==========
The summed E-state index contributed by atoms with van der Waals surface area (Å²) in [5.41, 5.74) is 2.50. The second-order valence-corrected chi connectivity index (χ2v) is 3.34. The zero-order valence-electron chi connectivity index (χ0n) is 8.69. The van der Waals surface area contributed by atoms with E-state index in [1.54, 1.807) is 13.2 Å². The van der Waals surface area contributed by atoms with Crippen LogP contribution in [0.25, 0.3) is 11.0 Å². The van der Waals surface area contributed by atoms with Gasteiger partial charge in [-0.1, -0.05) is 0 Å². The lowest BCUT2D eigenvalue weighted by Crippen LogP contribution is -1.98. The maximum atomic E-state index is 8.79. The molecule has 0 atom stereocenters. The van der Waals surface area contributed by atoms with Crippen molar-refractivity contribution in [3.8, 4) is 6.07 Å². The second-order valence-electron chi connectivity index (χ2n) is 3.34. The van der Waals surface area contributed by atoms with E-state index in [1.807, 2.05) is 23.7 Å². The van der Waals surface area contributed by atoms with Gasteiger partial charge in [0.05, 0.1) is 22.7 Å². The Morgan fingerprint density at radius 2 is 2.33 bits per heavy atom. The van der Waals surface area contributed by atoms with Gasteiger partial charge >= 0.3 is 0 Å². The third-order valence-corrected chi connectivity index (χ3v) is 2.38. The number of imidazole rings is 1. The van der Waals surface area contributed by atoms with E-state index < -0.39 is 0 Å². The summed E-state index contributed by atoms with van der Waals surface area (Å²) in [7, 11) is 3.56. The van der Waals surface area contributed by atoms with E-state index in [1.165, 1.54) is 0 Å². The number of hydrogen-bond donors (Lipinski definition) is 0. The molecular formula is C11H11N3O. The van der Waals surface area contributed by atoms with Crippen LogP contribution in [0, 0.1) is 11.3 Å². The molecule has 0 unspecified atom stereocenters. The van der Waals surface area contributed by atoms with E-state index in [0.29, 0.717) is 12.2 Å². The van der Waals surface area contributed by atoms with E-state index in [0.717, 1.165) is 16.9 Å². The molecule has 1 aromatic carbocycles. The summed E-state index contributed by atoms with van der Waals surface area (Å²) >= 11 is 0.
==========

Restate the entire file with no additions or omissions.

The summed E-state index contributed by atoms with van der Waals surface area (Å²) in [5.41, 5.74) is 2.50. The second-order valence-corrected chi connectivity index (χ2v) is 3.34. The zero-order valence-electron chi connectivity index (χ0n) is 8.69. The van der Waals surface area contributed by atoms with E-state index in [1.54, 1.807) is 13.2 Å². The van der Waals surface area contributed by atoms with Crippen LogP contribution in [0.25, 0.3) is 11.0 Å². The van der Waals surface area contributed by atoms with Gasteiger partial charge in [-0.1, -0.05) is 0 Å². The lowest BCUT2D eigenvalue weighted by Crippen LogP contribution is -1.98. The maximum atomic E-state index is 8.79. The molecule has 0 atom stereocenters. The van der Waals surface area contributed by atoms with Crippen molar-refractivity contribution in [3.8, 4) is 6.07 Å². The second-order valence-electron chi connectivity index (χ2n) is 3.34. The van der Waals surface area contributed by atoms with E-state index in [1.807, 2.05) is 23.7 Å². The van der Waals surface area contributed by atoms with Gasteiger partial charge in [0.05, 0.1) is 22.7 Å². The Morgan fingerprint density at radius 2 is 2.33 bits per heavy atom. The van der Waals surface area contributed by atoms with Gasteiger partial charge >= 0.3 is 0 Å². The third-order valence-corrected chi connectivity index (χ3v) is 2.38. The number of imidazole rings is 1. The van der Waals surface area contributed by atoms with E-state index < -0.39 is 0 Å². The summed E-state index contributed by atoms with van der Waals surface area (Å²) in [7, 11) is 3.56. The van der Waals surface area contributed by atoms with E-state index in [1.165, 1.54) is 0 Å². The number of hydrogen-bond donors (Lipinski definition) is 0. The molecular formula is C11H11N3O. The van der Waals surface area contributed by atoms with Crippen LogP contribution in [0, 0.1) is 11.3 Å². The molecule has 0 unspecified atom stereocenters. The van der Waals surface area contributed by atoms with E-state index in [0.29, 0.717) is 12.2 Å². The van der Waals surface area contributed by atoms with E-state index in [0.717, 1.165) is 16.9 Å². The molecule has 1 aromatic carbocycles. The summed E-state index contributed by atoms with van der Waals surface area (Å²) >= 11 is 0.